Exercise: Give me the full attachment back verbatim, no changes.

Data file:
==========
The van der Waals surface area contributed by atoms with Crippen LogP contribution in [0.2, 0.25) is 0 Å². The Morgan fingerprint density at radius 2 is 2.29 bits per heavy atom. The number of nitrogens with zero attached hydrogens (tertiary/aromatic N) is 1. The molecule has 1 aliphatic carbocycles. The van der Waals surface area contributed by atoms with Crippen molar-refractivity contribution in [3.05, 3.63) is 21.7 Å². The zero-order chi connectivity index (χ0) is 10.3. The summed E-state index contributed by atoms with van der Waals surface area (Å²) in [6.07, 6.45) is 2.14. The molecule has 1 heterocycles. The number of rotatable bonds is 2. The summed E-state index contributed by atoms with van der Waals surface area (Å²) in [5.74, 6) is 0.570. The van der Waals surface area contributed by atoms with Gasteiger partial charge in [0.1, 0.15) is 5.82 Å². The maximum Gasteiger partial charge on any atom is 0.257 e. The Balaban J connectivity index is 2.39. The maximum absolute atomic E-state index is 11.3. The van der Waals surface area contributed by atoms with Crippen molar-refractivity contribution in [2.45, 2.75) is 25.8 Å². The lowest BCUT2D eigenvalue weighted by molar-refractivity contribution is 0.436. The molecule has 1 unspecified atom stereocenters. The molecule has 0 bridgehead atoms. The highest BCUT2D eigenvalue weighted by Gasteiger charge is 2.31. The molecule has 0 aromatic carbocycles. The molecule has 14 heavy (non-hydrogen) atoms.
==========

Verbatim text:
The van der Waals surface area contributed by atoms with Crippen LogP contribution in [0.2, 0.25) is 0 Å². The Morgan fingerprint density at radius 2 is 2.29 bits per heavy atom. The number of nitrogens with zero attached hydrogens (tertiary/aromatic N) is 1. The molecule has 1 aliphatic carbocycles. The van der Waals surface area contributed by atoms with Crippen molar-refractivity contribution in [3.05, 3.63) is 21.7 Å². The zero-order chi connectivity index (χ0) is 10.3. The summed E-state index contributed by atoms with van der Waals surface area (Å²) in [6.07, 6.45) is 2.14. The molecule has 1 heterocycles. The number of rotatable bonds is 2. The summed E-state index contributed by atoms with van der Waals surface area (Å²) in [5.74, 6) is 0.570. The van der Waals surface area contributed by atoms with Gasteiger partial charge in [0.1, 0.15) is 5.82 Å². The maximum Gasteiger partial charge on any atom is 0.257 e. The Balaban J connectivity index is 2.39. The maximum absolute atomic E-state index is 11.3. The van der Waals surface area contributed by atoms with Crippen molar-refractivity contribution in [2.45, 2.75) is 25.8 Å². The lowest BCUT2D eigenvalue weighted by molar-refractivity contribution is 0.436. The molecule has 1 unspecified atom stereocenters. The molecule has 0 bridgehead atoms. The highest BCUT2D eigenvalue weighted by Gasteiger charge is 2.31. The molecule has 0 aromatic carbocycles. The molecule has 14 heavy (non-hydrogen) atoms.